Growing up, Susan Sandler lived to listen to rock ’n’ roll music and go to concerts. Her collection of limited-edition prints was captured by Midwestern photographers who had access to the front and back stages; their close relationships with the artists produced very special, candid images. You can now shop her selection of signed, museum-quality prints of music’s biggest legends here exclusively on Viyet.
These images are actually part of a bigger collection of digital images of which you hold the rights. Can you tell us the story on how you became interested in rock ’n’ roll photography?
I grew up in a medium-size town in the Midwest in the ’70s and ’80s and lived to listen to rock ’n’ roll music, buy albums and CDs, and go to live concerts. When I was presented with an opportunity to help launch a new business around the history of rock ’n’ roll in photos, I was hooked. The magnetism of these images taken during live performances and backstage in Midwestern venues revived my passion for these artists, the music, and the power of rock ’n’ roll to communicate to any age group.
Can you tell us a little about the group of photographers and artists who are featured in this consignment? How did these photographers gain access to these artists?
These professional photographers, including Leni Sinclair and Charlie Auringer from Detroit, Michigan, and Rich Zimmermann from Milwaukee, Wisconsin, developed close relationships with bands and musical artists across a period of time from the 1960s to the 1990s. Since the archive was developed, we’ve had requests for copies of images from artists and their families, such as Ziggy Marley. The photographers are well-known in their local communities and regions, and some have achieved national and international recognition for their work with some of the greatest bands in the world, including The Grateful Dead, The Rolling Stones, David Bowie, The Who, Bruce Springsteen, and many others.
What captivated you about their work?
This style of photography strikes me as extremely perceptive, and very accessible at the same time. One senses that the photographer is a fan of the music, and is paying attention to the nuances of each performance, rather than looking only to capture the perfect shot. There is a subjectivity to this collection that I really appreciate and enjoy.
Do you think the fact that these images came from the Midwest make them more unique compared to “famous” images that have been captured in bigger shows in those aforementioned cities?
Yes, these independent photographers had great access to the front and back stages of Midwestern venues during the important rock ’n’ roll tours that traveled around the country. They were not hired by the band or the label, and sold their images to area newspapers and magazines. Their close relationships with the artists often produced very special and unique images, such as one that I hang in my home taken the night that the rock star Bob Seger met a young, emerging artist named Bruce Springsteen during his first visit to Detroit’s Cobo Hall.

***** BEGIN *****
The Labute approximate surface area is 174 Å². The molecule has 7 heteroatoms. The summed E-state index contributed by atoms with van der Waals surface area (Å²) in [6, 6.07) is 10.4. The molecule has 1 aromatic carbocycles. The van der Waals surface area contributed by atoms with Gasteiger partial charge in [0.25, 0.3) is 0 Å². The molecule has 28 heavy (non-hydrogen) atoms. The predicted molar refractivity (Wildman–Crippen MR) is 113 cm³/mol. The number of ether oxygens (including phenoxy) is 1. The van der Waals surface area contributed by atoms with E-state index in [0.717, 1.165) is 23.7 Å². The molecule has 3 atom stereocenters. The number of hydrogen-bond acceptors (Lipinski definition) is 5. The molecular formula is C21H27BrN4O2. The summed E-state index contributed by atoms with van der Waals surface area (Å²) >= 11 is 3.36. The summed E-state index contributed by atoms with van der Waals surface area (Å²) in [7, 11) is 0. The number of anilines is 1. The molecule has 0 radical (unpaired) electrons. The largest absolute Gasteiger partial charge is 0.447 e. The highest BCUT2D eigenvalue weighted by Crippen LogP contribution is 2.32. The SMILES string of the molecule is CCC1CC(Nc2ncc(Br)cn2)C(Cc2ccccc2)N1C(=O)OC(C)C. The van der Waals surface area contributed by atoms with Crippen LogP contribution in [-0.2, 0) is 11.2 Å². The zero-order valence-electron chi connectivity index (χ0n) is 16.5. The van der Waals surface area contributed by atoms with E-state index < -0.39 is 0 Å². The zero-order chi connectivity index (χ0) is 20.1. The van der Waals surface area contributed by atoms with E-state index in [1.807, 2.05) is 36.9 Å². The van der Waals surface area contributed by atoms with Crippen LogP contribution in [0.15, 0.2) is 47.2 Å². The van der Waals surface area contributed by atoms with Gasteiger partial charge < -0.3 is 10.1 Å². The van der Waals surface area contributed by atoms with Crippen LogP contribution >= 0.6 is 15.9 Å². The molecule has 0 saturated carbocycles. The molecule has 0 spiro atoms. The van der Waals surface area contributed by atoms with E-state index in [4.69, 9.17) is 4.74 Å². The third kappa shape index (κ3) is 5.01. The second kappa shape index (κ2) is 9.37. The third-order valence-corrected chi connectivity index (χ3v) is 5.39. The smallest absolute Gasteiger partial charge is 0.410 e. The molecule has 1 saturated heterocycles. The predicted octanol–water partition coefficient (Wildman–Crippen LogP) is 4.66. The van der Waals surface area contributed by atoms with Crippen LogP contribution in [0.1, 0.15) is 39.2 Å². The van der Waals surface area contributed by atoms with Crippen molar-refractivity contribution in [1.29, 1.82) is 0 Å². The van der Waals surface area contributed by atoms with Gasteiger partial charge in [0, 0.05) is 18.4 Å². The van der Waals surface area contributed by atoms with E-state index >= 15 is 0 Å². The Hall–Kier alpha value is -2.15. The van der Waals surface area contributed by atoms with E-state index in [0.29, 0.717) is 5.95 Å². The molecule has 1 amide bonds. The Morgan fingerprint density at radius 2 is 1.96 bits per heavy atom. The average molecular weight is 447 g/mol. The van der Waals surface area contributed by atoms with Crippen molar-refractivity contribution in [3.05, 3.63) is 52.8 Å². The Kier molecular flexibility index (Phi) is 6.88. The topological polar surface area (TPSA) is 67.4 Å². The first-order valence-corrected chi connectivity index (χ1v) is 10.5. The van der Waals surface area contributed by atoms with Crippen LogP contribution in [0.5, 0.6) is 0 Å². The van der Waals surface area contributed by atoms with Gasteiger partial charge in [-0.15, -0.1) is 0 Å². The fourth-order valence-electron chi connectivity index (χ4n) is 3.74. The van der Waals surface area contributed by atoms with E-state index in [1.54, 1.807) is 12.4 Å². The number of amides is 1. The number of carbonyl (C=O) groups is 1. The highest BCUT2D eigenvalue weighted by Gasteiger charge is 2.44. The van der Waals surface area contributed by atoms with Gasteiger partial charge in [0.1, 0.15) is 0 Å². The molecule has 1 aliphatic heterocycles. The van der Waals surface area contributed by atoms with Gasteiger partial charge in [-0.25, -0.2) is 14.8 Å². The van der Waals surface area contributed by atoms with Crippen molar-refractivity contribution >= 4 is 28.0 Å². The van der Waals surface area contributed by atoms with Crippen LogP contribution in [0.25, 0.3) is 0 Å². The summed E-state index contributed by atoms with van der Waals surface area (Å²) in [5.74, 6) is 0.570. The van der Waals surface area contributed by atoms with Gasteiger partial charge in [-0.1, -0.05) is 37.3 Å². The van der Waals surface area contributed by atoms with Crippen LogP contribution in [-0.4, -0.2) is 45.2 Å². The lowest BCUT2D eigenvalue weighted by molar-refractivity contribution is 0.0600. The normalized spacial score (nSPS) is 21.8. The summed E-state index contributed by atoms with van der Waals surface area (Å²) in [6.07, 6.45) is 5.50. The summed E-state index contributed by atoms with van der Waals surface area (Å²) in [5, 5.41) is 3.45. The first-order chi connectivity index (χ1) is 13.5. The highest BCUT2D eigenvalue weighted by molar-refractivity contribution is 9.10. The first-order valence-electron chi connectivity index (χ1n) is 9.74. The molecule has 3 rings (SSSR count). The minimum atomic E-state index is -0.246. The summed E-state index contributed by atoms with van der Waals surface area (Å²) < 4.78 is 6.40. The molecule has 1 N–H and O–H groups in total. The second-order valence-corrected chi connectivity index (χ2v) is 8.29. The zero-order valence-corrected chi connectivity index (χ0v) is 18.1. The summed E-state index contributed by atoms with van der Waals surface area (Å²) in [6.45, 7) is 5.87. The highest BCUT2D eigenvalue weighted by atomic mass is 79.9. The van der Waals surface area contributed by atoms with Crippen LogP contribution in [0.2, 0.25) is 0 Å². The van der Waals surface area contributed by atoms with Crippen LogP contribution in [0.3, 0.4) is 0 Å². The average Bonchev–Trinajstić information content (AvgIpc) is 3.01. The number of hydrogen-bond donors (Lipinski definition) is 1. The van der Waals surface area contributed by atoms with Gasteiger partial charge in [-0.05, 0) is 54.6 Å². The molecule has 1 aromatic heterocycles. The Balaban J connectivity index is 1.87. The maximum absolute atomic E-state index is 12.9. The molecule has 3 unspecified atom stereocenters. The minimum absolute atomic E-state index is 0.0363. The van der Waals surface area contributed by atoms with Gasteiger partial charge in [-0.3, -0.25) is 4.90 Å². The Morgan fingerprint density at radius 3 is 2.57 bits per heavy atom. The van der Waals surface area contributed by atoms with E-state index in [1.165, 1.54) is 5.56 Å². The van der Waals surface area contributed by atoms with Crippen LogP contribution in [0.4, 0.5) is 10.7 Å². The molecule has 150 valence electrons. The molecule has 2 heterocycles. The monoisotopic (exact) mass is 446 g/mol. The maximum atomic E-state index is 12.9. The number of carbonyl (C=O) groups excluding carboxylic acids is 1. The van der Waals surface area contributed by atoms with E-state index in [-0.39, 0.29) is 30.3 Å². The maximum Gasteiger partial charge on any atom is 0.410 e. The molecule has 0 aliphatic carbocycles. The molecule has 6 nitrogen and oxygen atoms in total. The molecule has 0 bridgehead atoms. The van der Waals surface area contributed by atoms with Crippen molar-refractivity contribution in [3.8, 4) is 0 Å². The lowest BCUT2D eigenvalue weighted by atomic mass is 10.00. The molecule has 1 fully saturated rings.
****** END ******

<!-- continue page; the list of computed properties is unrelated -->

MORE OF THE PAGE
You have such a great eye for imagery — we are truly excited about your consigned collection! (And we also have our eye on a few great pieces.) What is your favorite work in this collection and why?
Although I think they are all very special, and each one elicits a different response from me, I’m very drawn right now to the candid, backstage image captured of David Bowie in a quiet moment without makeup or costume. There is something really beautiful and dreamy about this shot!
We’ve heard that the Bruce Springsteen photo is particularly special. Can you tell us why?
It was taken at the start of The River Tour with The E Street Band, which launched in Michigan for a swing through the Midwest in 1980 concurrently with the release of The River album, during a time when Bruce was experimenting with appearing on stage in a more “grown-up/adult manner”; hence we see him here with a short haircut in a sports coat versus his typical outfit of shaggy chic hair, tee-shirt, and leather jacket, as he described in his recent autobiography. Also, I love that this was the tour when Bruce became known for marathon performances of 30-plus song sets that could last up to four hours, and it was the first that traveled to Europe.
What advice do you have for those interested in starting a collection — especially if they’re also passionate about rock and photography?
Purchase images that you love, works that give you energy or calm you down, and/or remind you of a great time!
Have you displayed any of these images — or others in your collection — in your home? If so, how did you incorporate them into your décor?
The collection is part of my everyday look. It’s incorporated into the overall décor of our home. The one in our guest bathroom is there as a surprise, and there is plenty to look at. It’s a rich, colorful photograph of The Rolling Stones performing on stage with guest artist Billy Preston during their 1975 U.S. tour. I love it.
In addition to rock photography, do you collect anything else?
We’re beginning to collect some art. So far, it’s an eclectic mix of photography, mixed media, and painting, including our first Old Master.
What is your personal style?
My personal style is contemporary, often with a touch of rock ’n’ roll (no surprise there), and the occasional nod to both classic and vintage styles. I like to mix it up!
For general design and fashion inspiration, I go to large and small museums, auction houses, and gallery exhibitions, visit pop-up stores, Instagram pages, and a few boutiques and department store favs in different cities when I can. Nature is a constant design inspiration for me!